National chicken charity funds ground-breaking research to improve hen health - Veterinary Practice
Your browser is out-of-date!

Update your browser to view this website correctly. Update my browser now


National chicken charity funds ground-breaking research to improve hen health

Applications for grants will open on 1 February 2020

The country‘s leading chicken charity has announced it will offer research grants to veterinarians, vet and agricultural students to improve pet hen health across the globe.

The British Hen Welfare Trust (BHWT), founded in 2005, is working with avian specialists to commission research projects that will help improve diagnosis and treatment for chickens, increasing the quality of welfare and longevity of pet hens.

Applications will be open from 1sFebruary 2020 (available online at the BHWT website), and will be sent to the BHWT’s scientific review panel, chaired by Dr Neil Homer-Forbes Forbes BVetMed Dip ECZM (avian) FRCVS and including Dr Siobhan Abeyesinghe BSc (Hons) MSc PhD, Dr Tom Bailey BSc, BVSc, MSc, PhD, CertZooMed, MRCVS, Dr Tom Dutton BVM&S CertAVP(ZM) DipECZM(avian) MRCVS, Mark Elliott BVSc. VetMFHom. MRCVS.MLIHM. PCH. DSH. RSHom, Dr Tariq Abou-Zahr BVSc CertAVP(ZooMed) MRCVS and Marcella Perversi MRCVS.

The applications will be scrutinised for suitability, viability and merit by the panel and will also be shared with the Royal Veterinary College Ethical Review Board before grants of between £1,000 and £3,000 are awarded. The panel will be looking for projects that have a rapid and positive impact on the way diseases in hens are diagnosed, managed and treated in general practice as well as at specialist level.

The charity, which has rehomed more than 750,000 commercial hens otherwise destined for slaughter, has played a significant role in increasing welfare standards and the level of care for pet hens since its inception, and played a part in ensuring the end of the barren battery cage in 2012.

Jane Howorth MBE, founder and CEO of the BHWT said: “The scientific evidence and knowledge around pet hen health is currently very limited, which means that thousands of hens each year are either being unnecessarily euthanised or misdiagnosed. These new research grants will take hen health to the next level across the UK, providing practitioners with a wealth of material and guidance that has never been available before. Our hope is that these projects will increase knowledge about both common and rare disorders, resulting in better care and diagnosis and ultimately providing hens with a longer life expectancy.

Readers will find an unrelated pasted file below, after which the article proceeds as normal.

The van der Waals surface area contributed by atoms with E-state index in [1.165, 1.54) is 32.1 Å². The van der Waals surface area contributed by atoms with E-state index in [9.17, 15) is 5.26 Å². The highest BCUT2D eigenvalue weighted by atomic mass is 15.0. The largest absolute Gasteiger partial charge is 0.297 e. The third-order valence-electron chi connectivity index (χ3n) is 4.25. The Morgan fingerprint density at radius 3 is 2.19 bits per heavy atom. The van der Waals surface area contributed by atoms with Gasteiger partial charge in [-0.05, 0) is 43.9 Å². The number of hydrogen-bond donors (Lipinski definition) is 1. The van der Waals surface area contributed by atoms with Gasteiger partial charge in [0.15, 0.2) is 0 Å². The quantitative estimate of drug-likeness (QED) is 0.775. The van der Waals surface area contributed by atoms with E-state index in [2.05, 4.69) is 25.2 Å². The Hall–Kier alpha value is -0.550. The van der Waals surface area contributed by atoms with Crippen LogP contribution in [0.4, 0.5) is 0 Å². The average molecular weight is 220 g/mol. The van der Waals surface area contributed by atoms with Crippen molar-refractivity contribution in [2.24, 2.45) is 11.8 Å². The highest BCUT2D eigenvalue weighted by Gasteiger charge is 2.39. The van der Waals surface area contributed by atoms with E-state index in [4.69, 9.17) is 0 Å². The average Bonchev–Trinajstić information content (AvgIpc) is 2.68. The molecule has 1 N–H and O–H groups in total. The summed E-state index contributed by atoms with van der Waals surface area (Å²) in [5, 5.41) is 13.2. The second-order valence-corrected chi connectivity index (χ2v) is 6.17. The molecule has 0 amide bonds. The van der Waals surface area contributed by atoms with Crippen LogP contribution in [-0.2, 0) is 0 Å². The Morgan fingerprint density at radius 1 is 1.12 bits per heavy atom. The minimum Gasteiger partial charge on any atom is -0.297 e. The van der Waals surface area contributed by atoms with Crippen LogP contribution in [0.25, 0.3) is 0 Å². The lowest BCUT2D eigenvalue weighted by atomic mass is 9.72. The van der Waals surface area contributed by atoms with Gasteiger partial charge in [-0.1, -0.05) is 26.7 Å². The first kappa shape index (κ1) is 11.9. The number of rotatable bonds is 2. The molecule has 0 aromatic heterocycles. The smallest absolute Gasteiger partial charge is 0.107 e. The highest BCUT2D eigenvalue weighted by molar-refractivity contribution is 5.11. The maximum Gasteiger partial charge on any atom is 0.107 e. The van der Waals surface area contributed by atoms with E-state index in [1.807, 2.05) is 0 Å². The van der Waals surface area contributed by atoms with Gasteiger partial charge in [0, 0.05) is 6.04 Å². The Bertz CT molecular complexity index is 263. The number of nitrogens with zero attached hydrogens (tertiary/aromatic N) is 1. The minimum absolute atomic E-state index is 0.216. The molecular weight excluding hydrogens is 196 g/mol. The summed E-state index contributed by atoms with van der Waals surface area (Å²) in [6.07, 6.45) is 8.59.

She continued: “We like to think that our research will travel across the globe and reach veterinarians in other countries as we know hen knowledge is inadequate elsewhere in the world too. We want to help as many hens as possible and provide reassurance for every chicken keeper out there that their lovely birds will be treated with the same love, respect and expertise as their beloved dogs and cats.”

A recent study carried out in England found that there are now one million hen keepers in the UK alone, and chickens have crept their way up to become the sixth most popular household pet. As a result, vets are seeing more hens in their treatment rooms, despite the lack of scientific knowledge surrounding treatment.

Marcella Perversi MRCVS, veterinarian at West Ridge Veterinary Practice in Winkleigh and member BHWT’s scientific review panel said: “Whilst I’m not an avian specialist vet, I’ve been treating an increasing number of chickens over the past 15 years, and have become very interested in developing new procedures to give every chicken the best chance at a healthy free-range future. There are some incredible avian specialists out there, but for average hen keepers cost can unfortunately be a barrier to seeking the treatment their hen needs. These new projects will increase knowledge amongst general veterinarians and will therefore mean that even more chicken owners will have access to excellent care for their pets.”

Results from the research will be published in peer-reviewed scientific or veterinary journals as well as in journals such as Veterinary Practice, In Practice, VNJ or the Vet Times, so as to reach vets and veterinary nurses at the sharp end of hen welfare. Successful applicants will also be expected to provide a brief article outlining their research and findings for the BHWT’s Chicken & Egg magazine.

For more information about the British Hen Welfare Trust visit their website, follow on Twitter, Instagram or Facebook. Applications for grants will open on 1 February 2020 and will be available via the charity’s website.

Have you heard about our
IVP Membership?

A wide range of veterinary CPD and resources by leading veterinary professionals.

Stress-free CPD tracking and certification, you’ll wonder how you coped without it.

Discover more